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Multiple Vulnerabilities in Intex Wireless N150 Easy Setup Router



Intex Wireless N150 Easy Setup Router 
Vulnerabilities 
1.	Overview
Intex Wireless N150 Easy Setup Router, firmware version: V5.07.51_en_INX01, uses default credentials, vulnerable to cross-site request forgery, clear text Transmission of Sensitive Information and other attacks.
2.	Vulnerabilities
1.	Credentials Management
2.	Clear text Transmission of Sensitive Information
3.	Auto Complete is enabled
4.	Cross-Site Request Forgery
5.	Improper Neutralization of Input during Web Page Generation
3.	Vulnerabilities Description
The purpose of this paper is to outline the security measures being taken by Intex to prevent such attacks in their home routing products, what those security measures accomplish, and where they fall short. Following are the details of the vulnerabilities that we find during the security assessment.
(1)	Credentials Management 
Intex uses a default password of admin for the admin account. A local area network attacker can gain privileged access to the web management interface or leverage default credentials in remote attacks such as cross-site request forgery.
(2)	Cleartext Transmission of Sensitive Information
IT transmits sensitive or security-critical data in cleartext in a communication channel that can be sniffed by unauthorized actors. 
(3)	Auto Complete is enabled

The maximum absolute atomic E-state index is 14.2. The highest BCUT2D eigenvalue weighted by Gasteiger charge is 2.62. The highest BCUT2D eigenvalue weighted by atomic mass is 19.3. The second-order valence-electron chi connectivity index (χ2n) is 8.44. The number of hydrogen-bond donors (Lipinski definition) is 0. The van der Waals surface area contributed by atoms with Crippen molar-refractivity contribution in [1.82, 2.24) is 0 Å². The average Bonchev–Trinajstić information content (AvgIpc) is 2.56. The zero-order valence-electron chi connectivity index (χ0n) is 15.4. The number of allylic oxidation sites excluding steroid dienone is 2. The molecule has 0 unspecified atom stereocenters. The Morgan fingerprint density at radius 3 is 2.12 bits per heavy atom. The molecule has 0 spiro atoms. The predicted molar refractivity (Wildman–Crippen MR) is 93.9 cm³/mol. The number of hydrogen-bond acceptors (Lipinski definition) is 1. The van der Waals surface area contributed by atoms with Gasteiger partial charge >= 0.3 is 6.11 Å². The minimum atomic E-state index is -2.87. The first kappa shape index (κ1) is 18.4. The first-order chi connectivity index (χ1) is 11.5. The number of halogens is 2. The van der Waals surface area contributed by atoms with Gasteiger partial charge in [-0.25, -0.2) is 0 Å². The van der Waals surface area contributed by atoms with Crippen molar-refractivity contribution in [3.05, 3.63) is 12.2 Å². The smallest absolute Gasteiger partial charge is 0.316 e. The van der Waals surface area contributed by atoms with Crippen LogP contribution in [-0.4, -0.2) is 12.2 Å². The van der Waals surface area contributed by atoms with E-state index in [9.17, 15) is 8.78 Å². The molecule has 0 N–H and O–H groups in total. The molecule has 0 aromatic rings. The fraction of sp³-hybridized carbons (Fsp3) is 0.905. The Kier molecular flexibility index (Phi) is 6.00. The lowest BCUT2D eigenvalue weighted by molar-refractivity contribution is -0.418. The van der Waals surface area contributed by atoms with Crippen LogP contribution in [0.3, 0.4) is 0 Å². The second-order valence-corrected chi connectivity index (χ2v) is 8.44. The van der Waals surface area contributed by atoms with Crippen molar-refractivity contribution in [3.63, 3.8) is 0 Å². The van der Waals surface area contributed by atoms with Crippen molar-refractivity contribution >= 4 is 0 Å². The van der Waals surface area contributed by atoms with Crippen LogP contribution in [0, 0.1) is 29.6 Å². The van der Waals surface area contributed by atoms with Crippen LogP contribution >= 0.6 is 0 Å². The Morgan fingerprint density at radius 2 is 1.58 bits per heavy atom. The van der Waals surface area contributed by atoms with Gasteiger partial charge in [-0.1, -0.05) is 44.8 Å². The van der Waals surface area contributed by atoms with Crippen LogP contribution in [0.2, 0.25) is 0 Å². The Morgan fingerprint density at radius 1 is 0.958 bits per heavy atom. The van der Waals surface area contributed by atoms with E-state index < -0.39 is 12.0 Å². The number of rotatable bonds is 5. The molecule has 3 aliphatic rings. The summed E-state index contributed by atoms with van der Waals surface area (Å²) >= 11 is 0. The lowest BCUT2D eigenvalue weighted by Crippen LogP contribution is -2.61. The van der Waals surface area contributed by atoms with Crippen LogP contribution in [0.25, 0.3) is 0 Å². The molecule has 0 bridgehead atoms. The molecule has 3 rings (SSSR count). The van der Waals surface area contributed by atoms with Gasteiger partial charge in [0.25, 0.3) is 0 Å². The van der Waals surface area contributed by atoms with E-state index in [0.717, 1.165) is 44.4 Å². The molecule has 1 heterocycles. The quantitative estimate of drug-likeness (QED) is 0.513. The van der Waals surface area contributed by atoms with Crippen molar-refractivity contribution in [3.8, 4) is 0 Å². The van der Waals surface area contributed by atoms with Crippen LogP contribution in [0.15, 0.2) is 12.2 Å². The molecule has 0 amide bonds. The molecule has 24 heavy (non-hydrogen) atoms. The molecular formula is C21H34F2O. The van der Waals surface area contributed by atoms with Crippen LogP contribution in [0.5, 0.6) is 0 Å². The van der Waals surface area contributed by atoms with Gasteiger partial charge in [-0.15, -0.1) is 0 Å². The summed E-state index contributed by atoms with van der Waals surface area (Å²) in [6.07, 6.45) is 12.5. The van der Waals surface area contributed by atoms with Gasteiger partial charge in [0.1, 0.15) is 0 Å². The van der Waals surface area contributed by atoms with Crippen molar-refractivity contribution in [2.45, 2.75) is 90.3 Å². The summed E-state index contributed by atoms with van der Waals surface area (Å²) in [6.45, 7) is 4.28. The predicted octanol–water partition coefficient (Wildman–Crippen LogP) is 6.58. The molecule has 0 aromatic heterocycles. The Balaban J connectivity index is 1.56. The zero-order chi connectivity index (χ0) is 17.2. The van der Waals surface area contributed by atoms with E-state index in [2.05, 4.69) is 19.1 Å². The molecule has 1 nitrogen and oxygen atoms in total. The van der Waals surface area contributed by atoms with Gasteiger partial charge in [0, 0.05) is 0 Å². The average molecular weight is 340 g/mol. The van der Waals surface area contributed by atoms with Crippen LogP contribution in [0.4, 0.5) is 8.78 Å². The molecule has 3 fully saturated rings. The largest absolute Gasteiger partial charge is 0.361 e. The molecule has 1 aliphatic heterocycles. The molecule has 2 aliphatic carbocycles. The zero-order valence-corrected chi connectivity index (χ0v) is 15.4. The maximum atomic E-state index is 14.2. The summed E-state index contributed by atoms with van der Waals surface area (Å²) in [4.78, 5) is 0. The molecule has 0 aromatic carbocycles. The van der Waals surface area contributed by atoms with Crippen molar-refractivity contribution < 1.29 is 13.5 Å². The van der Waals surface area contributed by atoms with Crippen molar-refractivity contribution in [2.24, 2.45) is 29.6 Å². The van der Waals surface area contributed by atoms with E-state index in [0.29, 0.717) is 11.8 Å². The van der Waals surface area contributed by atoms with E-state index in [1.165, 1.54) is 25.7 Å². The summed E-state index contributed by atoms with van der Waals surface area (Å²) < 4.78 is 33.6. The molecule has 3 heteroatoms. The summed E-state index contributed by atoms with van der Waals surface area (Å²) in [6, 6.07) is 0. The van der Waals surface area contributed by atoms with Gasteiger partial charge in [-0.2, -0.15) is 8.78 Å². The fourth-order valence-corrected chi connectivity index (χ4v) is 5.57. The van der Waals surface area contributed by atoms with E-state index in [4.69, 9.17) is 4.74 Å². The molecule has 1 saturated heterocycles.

The Web form contains passwords or other sensitive text fields for which the browser auto-complete feature is enabled. Auto-complete stores completed form field and passwords locally in the browser, so that these fields are filled automatically when the user visits the site again.
Sensitive data and passwords can be stolen if the user's system is compromised.
Screenshot: https://www.dropbox.com/s/3hhdyp6iisw1kg6/1.png?dl=0
(4)	Cross-Site Request Forgery (CSRF)
Intex contain global cross-site request forgery (CSRF) vulnerability. An attacker can perform actions with the same permissions as a victim user, provided the victim has an active session and is induced to trigger the malicious request. Note that in combination with default credentials, an attacker can establish an active session as part of an attack and therefore would not require a victim to be logged in.
 Screenshot:https://www.dropbox.com/s/rh5b925ua0g66s8/2.png?dl=0
(5)	Improper Neutralization of Input during Web Page Generation
Router does not properly sanitize the Input values. This allows a malicious user to inject arbitrary JavaScript. It results in a failure of the Web page to properly display content and corrupts the administrative interface.
 Screenshot:1. https://www.dropbox.com/s/civcjng1tq0bh9v/3.png?dl=0
2. https://www.dropbox.com/s/civcjng1tq0bh9v/3.png?dl=0
 
4.	Impact:
An attacker can obtain credentials, configuration information and gain complete control of affected devices.
5.	Solutions
Until these vulnerabilities are addressed by the company, users should consider the following workarounds.
a)	Restrict access and use strong passwords
As a general good security practice, only allow trusted hosts to connect to the LAN. Implement strong passwords for WiFi and for the web management interface. Strong passwords can help to prevent blind guessing attempts that would establish sessions for CSRF attacks. LAN hosts should not browse the Internet while the web management interface has an active session in a browser tab.